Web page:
"Wing-and-Wing," though not one of Mr. Cooper's most brilliant tales of the sea, is yet assuredly a work of very decided merit. A brief extract, the death of Carraccioli [sic], is all that is allowed us as a picture from its pages.

Excerpt: "Caraccioli" [James Fenimore Cooper, The Wing-and-Wing [1842] (New York: W.A. Townsend and Co., 1860), Chapter 14, pp. 240-244]

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II. Household Edition, pp. ix-xviii

[ix] ONCE more the thoughts of the author turned to that "Sea of delights," as he loved to call the Mediterranean. He had not seen those blue waters since the happy months passed at Sorrento. Occasionally the wish for another visit to Europe would arise. He was very anxious to make a pilgrimage to the Holy Land, to see Constantinople and the Pyramids, and at one time talked over quite seriously a year's tour in Palestine and Egypt. But there were obstacles in the way; the idea was abandoned. Thoroughly domestic in all his habits, he dill not wish to be separated for so long a time from his family.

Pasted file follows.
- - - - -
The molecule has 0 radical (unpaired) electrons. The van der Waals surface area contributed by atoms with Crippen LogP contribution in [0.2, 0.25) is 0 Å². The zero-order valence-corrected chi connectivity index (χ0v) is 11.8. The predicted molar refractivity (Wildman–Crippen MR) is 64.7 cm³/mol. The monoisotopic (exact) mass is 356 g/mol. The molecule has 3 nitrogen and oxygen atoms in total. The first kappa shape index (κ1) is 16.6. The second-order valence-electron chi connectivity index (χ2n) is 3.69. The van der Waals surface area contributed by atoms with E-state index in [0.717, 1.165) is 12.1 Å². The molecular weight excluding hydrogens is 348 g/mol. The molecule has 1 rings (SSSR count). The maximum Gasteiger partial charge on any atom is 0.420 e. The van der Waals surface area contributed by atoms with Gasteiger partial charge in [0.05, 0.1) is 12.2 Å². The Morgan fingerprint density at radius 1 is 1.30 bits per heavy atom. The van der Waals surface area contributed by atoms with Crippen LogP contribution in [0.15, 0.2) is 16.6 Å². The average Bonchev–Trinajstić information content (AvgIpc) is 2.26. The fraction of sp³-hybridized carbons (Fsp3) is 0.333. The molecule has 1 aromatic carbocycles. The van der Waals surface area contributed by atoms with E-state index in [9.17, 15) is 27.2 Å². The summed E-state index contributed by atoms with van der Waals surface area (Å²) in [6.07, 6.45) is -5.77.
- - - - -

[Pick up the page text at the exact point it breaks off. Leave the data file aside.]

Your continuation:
The manoeuvres of the two fleets in the British Channel had scarcely ceased, and the echoes of their tremendous batteries died away, leaving the two admirals alone together in the cottage on Wychecombe Head, when another nautical romance was planned. From the Channel the author passed to the Mediterranean, from the deck of the proud flag-ship the Plantagenet, to the picturesque lugger with her lateen sails, the Wing-and-Wing. Both of these tales of the sea were written in the same year, in 1842. They were strikingly different in spirit, in general outline, and in detail.

When in Italy the American writer had made a short cruise in a Genoese felucca along the coast of Tuscany, Romagna, and Naples. He often recalled the excursion with great pleasure, and now in his quiet home in the Otsego Hills he planned a romance connected with the [x] Mediterranean, the islands and coasts explored on that occasion. Passages from his original record of the cruise are given to the reader:--